Question: How to Write Efficient Active Record Queries

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How to Write Efficient Active Record Queries

Answers 1
Added at 2016-12-21 01:12
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I am relatively new to ActiveRecord, which I use alongside Sinatra. Currently, I am building small scale websites. I have not run into any issues with queries taking too long, but I want to know how to optimize searches best, so my site is scalable.

This is something I have been wondering for awhile. Does ActiveRecord treat a query that is broken down into multiple functions different from one that is just one function?

# Single
BlogPost.last(5)

# Broken Down
BlogPost.all.limit(5)

This is more of a conceptual question: how does ActiveRecord run searches? Do more functions added make searches less efficient? When you have a query that is broken down into multiple functions BlogPost.where(publish: true) - let's say the where(publish: true) returns fifty results and the limit limits it to five. Does it first find all fifty publish: true and then cut off everything after five, or is it smart enough to stop the search after it finds the first five?

Answers
nr: #1 dodano: 2016-12-21 03:12

Your hunches are correct. It's a good practice to chain ActiveRecord queries.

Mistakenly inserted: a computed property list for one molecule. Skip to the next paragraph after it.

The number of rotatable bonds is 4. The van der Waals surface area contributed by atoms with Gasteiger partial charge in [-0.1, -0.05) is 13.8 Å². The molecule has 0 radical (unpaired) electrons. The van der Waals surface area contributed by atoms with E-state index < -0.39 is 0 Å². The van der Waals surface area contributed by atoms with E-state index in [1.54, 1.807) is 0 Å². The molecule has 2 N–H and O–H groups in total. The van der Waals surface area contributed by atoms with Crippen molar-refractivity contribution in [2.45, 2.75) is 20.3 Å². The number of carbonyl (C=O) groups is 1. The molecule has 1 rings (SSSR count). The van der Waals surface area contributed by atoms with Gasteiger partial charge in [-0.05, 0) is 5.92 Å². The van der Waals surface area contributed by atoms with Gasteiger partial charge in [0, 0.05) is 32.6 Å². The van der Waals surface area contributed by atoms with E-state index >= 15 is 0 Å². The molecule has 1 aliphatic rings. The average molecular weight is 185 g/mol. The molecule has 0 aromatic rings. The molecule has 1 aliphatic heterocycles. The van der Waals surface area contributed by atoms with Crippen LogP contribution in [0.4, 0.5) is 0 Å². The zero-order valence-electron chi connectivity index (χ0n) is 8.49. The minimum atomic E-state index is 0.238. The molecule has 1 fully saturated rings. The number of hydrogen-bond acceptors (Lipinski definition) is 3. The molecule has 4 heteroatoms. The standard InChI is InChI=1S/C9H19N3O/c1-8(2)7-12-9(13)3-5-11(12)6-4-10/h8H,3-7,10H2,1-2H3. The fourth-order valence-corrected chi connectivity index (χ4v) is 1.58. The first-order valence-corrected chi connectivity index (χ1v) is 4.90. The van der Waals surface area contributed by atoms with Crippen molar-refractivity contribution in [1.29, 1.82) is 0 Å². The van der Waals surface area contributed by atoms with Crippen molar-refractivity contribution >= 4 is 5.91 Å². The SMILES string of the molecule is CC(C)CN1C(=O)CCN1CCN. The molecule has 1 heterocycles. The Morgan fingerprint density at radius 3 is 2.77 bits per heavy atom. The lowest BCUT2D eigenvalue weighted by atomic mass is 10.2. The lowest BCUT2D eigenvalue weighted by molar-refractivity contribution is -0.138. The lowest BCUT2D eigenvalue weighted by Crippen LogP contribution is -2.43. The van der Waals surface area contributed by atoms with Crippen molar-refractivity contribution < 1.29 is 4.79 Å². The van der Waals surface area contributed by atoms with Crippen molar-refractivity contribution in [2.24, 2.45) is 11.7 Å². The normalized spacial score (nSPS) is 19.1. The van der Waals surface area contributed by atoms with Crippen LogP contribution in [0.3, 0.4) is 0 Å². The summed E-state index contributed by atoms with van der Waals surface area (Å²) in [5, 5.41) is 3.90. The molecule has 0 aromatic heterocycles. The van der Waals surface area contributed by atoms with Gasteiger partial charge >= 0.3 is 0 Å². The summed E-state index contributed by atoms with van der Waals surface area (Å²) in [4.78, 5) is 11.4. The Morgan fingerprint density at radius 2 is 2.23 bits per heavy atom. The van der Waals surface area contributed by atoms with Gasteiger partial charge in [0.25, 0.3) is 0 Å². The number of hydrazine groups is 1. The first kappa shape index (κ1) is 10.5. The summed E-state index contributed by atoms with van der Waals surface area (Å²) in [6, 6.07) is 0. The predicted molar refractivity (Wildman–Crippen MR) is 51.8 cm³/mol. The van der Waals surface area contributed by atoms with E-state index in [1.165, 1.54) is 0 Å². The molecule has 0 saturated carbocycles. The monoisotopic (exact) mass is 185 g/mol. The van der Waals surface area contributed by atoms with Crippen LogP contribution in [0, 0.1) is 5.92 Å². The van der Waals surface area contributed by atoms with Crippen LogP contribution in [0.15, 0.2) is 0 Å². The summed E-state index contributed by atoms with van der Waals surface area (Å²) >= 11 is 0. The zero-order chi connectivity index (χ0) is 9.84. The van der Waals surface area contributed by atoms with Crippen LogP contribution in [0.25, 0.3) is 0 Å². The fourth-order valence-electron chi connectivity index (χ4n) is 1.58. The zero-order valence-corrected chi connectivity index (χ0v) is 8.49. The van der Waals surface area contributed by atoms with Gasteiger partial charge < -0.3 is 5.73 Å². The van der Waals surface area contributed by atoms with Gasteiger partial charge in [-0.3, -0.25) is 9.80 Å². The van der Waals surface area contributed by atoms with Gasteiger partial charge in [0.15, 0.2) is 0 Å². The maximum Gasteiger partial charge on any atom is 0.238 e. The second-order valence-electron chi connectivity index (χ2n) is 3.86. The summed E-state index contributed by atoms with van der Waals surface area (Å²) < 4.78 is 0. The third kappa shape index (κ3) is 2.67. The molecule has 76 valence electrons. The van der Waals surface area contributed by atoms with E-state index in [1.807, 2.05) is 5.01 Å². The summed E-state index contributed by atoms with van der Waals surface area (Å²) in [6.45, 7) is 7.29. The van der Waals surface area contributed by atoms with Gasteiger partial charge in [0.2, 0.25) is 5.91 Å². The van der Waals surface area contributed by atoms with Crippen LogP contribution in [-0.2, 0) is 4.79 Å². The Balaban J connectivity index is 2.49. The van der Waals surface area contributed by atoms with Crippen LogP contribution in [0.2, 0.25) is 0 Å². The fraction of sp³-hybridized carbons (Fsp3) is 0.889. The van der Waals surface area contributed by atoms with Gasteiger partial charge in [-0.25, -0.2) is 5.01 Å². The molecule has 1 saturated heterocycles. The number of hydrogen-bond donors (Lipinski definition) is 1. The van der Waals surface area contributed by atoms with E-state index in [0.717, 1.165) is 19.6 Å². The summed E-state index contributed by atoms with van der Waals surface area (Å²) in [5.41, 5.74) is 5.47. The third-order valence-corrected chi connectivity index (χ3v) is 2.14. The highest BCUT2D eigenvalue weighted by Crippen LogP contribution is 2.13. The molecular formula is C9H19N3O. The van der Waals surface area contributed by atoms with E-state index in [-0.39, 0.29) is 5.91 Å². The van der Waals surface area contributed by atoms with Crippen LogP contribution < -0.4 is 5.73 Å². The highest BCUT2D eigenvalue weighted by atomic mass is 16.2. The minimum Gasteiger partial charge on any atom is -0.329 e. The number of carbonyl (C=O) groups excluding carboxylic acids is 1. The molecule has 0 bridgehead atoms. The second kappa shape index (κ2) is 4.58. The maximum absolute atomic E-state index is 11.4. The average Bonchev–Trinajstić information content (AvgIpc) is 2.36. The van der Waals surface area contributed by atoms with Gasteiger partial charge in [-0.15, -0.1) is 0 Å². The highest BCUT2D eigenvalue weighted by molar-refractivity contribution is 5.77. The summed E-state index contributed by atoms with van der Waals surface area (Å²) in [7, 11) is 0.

Say your BlogPost table has a million rows.

To then say BlogPost.all would be slow, but to say BlogPost.all.limit(1) would be fast.

all and limit are both part of ActiveRecord. The return values respond to Array methods but are not arrays. There are some exceptions to this. find_by / find return model instances, for example, but you can put them as the last query method in a chain. pluck return a plain ruby array.

BlogPost.all[1] would be just as slow as BlogPost.all, because [ ] is an array method, not ActiveRecord.

When you chain together ActiveRecord methods, the query or queries are not executed until you convert the method to a array or attempt to read some of the data.

So query = BlogPost.all.order(id: :desc).reorder(id: :asc).limit(1) has not actually loaded any data from the database. Also read into preloading data)which can address slow N+1 queries.

If you then said query.to_a, query.reduce, etc., then Arel (what ActiveRecord is built on), finalizes the query and executes it.

You can call <query>.to_sql to see the underlying query:

class Foo < ActiveRecord::Base
end

Foo.all.to_sql
#=> "SELECT \"foos\".* FROM \"foos\""
Foo.all.limit(1).to_sql
#=> "SELECT  \"foos\".* FROM \"foos\" LIMIT 1"
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